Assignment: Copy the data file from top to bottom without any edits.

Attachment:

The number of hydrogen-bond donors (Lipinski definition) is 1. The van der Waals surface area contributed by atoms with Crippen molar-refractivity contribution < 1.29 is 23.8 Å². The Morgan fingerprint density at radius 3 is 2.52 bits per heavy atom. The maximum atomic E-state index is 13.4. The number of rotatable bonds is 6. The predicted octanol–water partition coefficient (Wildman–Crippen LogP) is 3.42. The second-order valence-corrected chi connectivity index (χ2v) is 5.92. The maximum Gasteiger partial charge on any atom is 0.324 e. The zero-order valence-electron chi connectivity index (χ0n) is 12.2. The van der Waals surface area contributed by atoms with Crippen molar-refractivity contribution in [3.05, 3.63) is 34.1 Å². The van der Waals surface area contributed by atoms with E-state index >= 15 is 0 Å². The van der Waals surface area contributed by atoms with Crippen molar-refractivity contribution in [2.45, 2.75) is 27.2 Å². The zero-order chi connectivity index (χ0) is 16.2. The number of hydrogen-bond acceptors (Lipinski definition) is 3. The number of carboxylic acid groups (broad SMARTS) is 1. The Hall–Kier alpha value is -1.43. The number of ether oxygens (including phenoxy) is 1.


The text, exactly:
The number of hydrogen-bond donors (Lipinski definition) is 1. The van der Waals surface area contributed by atoms with Crippen molar-refractivity contribution < 1.29 is 23.8 Å². The Morgan fingerprint density at radius 3 is 2.52 bits per heavy atom. The maximum atomic E-state index is 13.4. The number of rotatable bonds is 6. The predicted octanol–water partition coefficient (Wildman–Crippen LogP) is 3.42. The second-order valence-corrected chi connectivity index (χ2v) is 5.92. The maximum Gasteiger partial charge on any atom is 0.324 e. The zero-order valence-electron chi connectivity index (χ0n) is 12.2. The van der Waals surface area contributed by atoms with Crippen molar-refractivity contribution in [3.05, 3.63) is 34.1 Å². The van der Waals surface area contributed by atoms with E-state index >= 15 is 0 Å². The van der Waals surface area contributed by atoms with Crippen molar-refractivity contribution in [2.45, 2.75) is 27.2 Å². The zero-order chi connectivity index (χ0) is 16.2. The number of hydrogen-bond acceptors (Lipinski definition) is 3. The number of carboxylic acid groups (broad SMARTS) is 1. The Hall–Kier alpha value is -1.43. The number of ether oxygens (including phenoxy) is 1.